Home News Concordia introduces new smoking regulations on campus

Concordia introduces new smoking regulations on campus

by Savanna Craig November 27, 2016
Concordia introduces new smoking regulations on campus

As per new regulations imposed by the Quebec government, those who disobey regulations can be fined up to $750

Concordia has introduced new smoking regulations on campus as of Nov. 26 in response to the Quebec government’s Tobacco Control Act. Failure to abide by regulations may result in a fine between $250 to $750.

“Concordia’s previous smoking regulations stated that smoking or the use of an electronic cigarette was prohibited in any exterior space within a nine-meter radius of the entrances of buildings, athletic facilities, tents and bus shelters,” said university spokesperson Chris Mota.

However, the nine-meter regulation now encompasses windows that open and building air intakes, either on the ground or upper levels, she said. “If the ground floor-level windows do not open but the second floor windows do open, you are required to stand nine meters away from the upper levels,” said Mota.

Mota said building air intakes refer to ventilation systems that provide an intake of fresh air into campus buildings. While these air intakes may be tricky to identify, Mota said they typically look like grates on the outside of a building.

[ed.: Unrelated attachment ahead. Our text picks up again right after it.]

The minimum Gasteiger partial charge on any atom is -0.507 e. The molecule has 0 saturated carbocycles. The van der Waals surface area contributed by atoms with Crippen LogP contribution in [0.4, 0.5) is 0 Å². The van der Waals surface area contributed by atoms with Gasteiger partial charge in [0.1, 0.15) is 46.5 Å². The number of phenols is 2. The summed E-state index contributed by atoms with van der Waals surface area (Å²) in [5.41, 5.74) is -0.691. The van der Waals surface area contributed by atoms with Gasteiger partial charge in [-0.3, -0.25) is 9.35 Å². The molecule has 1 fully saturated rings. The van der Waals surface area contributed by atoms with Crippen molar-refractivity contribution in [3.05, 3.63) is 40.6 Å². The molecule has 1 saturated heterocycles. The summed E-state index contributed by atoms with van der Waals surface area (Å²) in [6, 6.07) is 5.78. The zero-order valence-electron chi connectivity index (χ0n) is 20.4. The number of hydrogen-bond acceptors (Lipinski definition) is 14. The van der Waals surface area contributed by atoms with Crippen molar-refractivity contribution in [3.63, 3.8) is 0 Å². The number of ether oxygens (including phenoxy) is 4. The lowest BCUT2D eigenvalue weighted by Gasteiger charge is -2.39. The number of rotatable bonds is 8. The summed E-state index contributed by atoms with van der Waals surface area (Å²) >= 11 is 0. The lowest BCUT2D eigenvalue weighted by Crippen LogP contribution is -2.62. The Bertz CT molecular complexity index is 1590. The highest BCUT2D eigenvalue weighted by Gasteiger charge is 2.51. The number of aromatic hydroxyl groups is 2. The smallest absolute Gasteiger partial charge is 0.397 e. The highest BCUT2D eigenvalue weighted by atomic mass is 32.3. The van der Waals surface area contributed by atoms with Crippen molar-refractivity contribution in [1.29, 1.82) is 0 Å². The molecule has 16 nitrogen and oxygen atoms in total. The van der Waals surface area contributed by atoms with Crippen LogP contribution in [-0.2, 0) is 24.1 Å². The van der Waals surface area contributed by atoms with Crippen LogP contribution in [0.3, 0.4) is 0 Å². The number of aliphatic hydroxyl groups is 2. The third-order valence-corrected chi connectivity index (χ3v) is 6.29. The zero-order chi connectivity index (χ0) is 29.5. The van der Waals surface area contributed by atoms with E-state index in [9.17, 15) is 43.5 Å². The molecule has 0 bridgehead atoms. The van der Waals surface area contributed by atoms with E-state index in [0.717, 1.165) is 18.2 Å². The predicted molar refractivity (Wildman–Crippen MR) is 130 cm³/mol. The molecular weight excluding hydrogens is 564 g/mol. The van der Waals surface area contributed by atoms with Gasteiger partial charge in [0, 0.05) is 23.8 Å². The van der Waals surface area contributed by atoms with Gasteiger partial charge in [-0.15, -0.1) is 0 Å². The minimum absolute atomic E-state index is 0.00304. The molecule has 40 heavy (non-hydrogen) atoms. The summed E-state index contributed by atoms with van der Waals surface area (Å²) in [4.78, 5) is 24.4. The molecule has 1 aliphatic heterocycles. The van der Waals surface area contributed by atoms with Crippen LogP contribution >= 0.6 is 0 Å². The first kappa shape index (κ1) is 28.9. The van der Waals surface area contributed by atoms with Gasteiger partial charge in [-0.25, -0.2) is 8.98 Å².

Mota said to identify new non-smoking zones, stickers have been placed on the ground around buildings and building air intakes. They are light grey and six by 12 inches long. “Sandwich boards will also be out in areas where we see a lot of smokers congregate, such as outside the Hall building,” said Mota.

Concordia president Alan Shepard told The Concordian at a student media briefing on Nov. 25 he believes the new regulations are valid. “If somebody is smoking right outside the air vent, it sucks the pollutants all through the whole building,” he said.

There has been a casual discussion within Concordia administration if the university should be a smoke-free campus completely, said Shepard.

“We have not taken that step, I think it would be difficult with the urban nature of our campus,” said Shepard. “I think it would be difficult to enforce anyway and I’m not really in favour of rules that look great on paper, but nobody is actually going to abide by them.”

For students interested in quitting smoking, as detailed in the press release, Concordia Health Services provides free one-on-one smoking cessation counselling with a health promotion specialist for students, faculty and staff.

Graphic by Florence Yee

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